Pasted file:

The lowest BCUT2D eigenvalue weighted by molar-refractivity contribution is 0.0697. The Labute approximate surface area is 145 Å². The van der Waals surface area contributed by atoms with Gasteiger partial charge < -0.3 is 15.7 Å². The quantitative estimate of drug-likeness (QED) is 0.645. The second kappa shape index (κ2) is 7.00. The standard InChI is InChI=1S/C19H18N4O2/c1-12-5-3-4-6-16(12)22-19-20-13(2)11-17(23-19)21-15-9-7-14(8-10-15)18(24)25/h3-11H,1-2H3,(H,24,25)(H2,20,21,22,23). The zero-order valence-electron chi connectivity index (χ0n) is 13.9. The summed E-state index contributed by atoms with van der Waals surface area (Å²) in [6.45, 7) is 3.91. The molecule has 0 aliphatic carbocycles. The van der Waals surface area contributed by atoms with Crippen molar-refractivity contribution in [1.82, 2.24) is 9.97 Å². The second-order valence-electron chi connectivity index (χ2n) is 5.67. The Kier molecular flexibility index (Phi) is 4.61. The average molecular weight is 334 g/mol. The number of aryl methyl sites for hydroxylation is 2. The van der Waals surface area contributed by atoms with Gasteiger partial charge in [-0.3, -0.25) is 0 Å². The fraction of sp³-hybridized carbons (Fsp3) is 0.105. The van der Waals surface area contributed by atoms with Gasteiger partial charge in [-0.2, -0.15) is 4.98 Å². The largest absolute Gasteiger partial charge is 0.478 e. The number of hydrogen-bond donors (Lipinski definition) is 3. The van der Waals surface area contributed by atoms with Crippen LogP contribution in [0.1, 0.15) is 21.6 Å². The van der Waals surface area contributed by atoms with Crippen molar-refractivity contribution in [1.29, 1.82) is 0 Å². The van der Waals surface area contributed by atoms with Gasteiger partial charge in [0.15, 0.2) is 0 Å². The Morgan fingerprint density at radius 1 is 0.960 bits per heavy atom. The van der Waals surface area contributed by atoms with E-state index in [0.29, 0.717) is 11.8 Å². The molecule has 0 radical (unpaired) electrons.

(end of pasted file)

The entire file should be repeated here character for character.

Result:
The lowest BCUT2D eigenvalue weighted by molar-refractivity contribution is 0.0697. The Labute approximate surface area is 145 Å². The van der Waals surface area contributed by atoms with Gasteiger partial charge < -0.3 is 15.7 Å². The quantitative estimate of drug-likeness (QED) is 0.645. The second kappa shape index (κ2) is 7.00. The standard InChI is InChI=1S/C19H18N4O2/c1-12-5-3-4-6-16(12)22-19-20-13(2)11-17(23-19)21-15-9-7-14(8-10-15)18(24)25/h3-11H,1-2H3,(H,24,25)(H2,20,21,22,23). The zero-order valence-electron chi connectivity index (χ0n) is 13.9. The summed E-state index contributed by atoms with van der Waals surface area (Å²) in [6.45, 7) is 3.91. The molecule has 0 aliphatic carbocycles. The van der Waals surface area contributed by atoms with Crippen molar-refractivity contribution in [1.82, 2.24) is 9.97 Å². The second-order valence-electron chi connectivity index (χ2n) is 5.67. The Kier molecular flexibility index (Phi) is 4.61. The average molecular weight is 334 g/mol. The number of aryl methyl sites for hydroxylation is 2. The van der Waals surface area contributed by atoms with Gasteiger partial charge in [-0.3, -0.25) is 0 Å². The fraction of sp³-hybridized carbons (Fsp3) is 0.105. The van der Waals surface area contributed by atoms with Gasteiger partial charge in [-0.2, -0.15) is 4.98 Å². The largest absolute Gasteiger partial charge is 0.478 e. The number of hydrogen-bond donors (Lipinski definition) is 3. The van der Waals surface area contributed by atoms with Crippen LogP contribution in [0.1, 0.15) is 21.6 Å². The van der Waals surface area contributed by atoms with Crippen molar-refractivity contribution in [1.29, 1.82) is 0 Å². The van der Waals surface area contributed by atoms with Gasteiger partial charge in [0.15, 0.2) is 0 Å². The Morgan fingerprint density at radius 1 is 0.960 bits per heavy atom. The van der Waals surface area contributed by atoms with E-state index in [0.29, 0.717) is 11.8 Å². The molecule has 0 radical (unpaired) electrons.